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UNSUNG HEROES: The Airman Who Gave His Life To Warn Others Of Insider Attack
On Aug. 26, 2015, Capt. Matthew Roland of the 23rd Special Tactics Squadron was leading a special operations forces convoy back to Camp Antonik in Helmand province, Afghanistan, when the bus he was driving came to a stop 20 meters outside of an Afghan-run checkpoint. According to a report by Air Force Times, the group’s interpreter got out of the vehicle and conversed with the two guards who were wearing Afghan security forces uniforms.
As the guards gave the convoy permission to cross the checkpoint, one of them walked toward a bunker secured with a belt-fed M240B machine gun. The second guard approached Roland’s driver-side window.
When the second guard was within five feet of the vehicle, he began to raise his M4 rifle to his shoulder, setting Roland immediately into action — he knew that his team was about to take fire.
He radioed to his fellow troops, shouting, “Insider attack! Insider attack!” as he slammed his vehicle into reverse. Roland was shot and killed instantly, along with combat controller Staff Sgt. Forrest Sibley.
According to Air Force Times, Roland, who was 27, could have protected himself by ducking behind the dashboard or reaching for his own weapon, but instead, he saved his fellow troops by moving them out of the kill zone and buying them time to react. Because of his heroic actions, NATO service members were able to return fire and kill the shooters.
Roland was honored posthumously with the Silver Star. The medal was presented to his family members on June 1, 2015, to his family members. His father, retired Air Force Col. Mark Roland, said in a release, "We are honored that his legacy will be remembered with this medal, but Matt's sacrifice will always be a reminder of freedom's costs."
Roland, who grew up in Lexington, Kentucky, graduated from the Air Force Academy in 2010. He completed a rigorous special tactics training program in 2012, and deployed three times to locations around the world during his five years of service.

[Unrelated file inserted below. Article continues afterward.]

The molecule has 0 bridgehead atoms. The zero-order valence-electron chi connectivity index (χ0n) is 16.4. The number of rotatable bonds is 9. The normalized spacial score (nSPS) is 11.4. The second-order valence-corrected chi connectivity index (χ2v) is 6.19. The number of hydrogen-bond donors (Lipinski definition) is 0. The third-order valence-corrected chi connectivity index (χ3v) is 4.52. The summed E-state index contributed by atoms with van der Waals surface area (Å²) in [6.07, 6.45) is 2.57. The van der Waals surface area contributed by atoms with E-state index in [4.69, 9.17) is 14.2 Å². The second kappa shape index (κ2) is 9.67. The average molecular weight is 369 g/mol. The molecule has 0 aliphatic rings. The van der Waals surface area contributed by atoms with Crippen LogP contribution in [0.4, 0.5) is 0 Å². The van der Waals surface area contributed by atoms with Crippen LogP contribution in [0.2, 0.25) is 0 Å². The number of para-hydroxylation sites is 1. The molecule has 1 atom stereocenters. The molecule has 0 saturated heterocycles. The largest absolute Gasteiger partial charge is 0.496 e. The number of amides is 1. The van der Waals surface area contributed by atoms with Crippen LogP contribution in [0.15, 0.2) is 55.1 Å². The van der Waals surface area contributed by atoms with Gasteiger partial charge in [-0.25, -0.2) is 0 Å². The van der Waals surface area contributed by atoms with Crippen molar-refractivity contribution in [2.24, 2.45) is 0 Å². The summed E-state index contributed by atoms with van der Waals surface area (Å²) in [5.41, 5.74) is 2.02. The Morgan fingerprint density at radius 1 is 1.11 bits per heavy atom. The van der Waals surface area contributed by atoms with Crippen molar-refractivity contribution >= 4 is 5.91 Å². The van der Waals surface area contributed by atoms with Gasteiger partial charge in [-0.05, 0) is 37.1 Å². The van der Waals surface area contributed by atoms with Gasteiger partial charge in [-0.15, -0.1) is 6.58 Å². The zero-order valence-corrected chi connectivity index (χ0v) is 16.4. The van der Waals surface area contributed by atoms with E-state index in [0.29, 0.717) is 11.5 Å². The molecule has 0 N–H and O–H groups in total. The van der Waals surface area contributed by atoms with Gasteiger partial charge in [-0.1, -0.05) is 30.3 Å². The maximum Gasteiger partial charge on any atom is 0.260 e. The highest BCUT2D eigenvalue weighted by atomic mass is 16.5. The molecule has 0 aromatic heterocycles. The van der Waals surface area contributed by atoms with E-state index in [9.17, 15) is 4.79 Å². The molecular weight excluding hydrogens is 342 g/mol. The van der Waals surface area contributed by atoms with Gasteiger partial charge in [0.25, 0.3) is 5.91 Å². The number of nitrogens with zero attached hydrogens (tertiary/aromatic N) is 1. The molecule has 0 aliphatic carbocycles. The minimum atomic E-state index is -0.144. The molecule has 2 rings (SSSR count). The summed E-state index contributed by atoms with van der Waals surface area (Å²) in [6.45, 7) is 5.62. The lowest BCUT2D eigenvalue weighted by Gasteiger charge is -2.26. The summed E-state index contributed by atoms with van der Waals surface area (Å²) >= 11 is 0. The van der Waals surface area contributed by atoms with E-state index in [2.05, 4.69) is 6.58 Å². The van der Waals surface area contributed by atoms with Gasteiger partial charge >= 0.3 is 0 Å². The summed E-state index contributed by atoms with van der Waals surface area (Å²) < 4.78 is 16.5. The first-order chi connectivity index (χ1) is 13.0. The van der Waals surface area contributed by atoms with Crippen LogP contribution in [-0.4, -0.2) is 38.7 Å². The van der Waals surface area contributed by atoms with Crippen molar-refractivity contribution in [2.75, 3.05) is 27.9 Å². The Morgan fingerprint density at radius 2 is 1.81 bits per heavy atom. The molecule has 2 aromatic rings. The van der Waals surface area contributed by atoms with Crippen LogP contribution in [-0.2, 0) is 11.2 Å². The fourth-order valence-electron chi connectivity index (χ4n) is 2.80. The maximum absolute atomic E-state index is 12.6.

On the day that Roland was killed, he was two weeks away from finishing his third deployment, a six-month tour in Afghanistan.
“Human instinct is to take cover. But that’s not what Capt. Roland did that day,” Col. Matthew Wolfe Davidson, 24th Special Operations Wing commander, said. “Those decisions are a reflection of his character, and we want to emulate heroes like this.”
WASHINGTON (Reuters) - President Donald Trump said on Sunday that he discussed Democratic presidential hopeful Joe Biden and his son in a call with Ukraine's president.
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The USS Eagle 56 was only five miles off the coast of Maine when it exploded.
The World War I-era patrol boat split in half, then slipped beneath the surface of the North Atlantic. The Eagle 56 had been carrying a crew of 62. Rescuers pulled 13 survivors from the water that day. It was April 23, 1945, just two weeks before the surrender of Nazi Germany.
The U.S. Navy classified the disaster as an accident, attributing the sinking to a blast in the boiler room. In 2001, that ruling was changed to reflect the sinking as a deliberate act of war, perpetuated by German submarine U-853, a u-boat belonging to Nazi Germany's Kriegsmarine.
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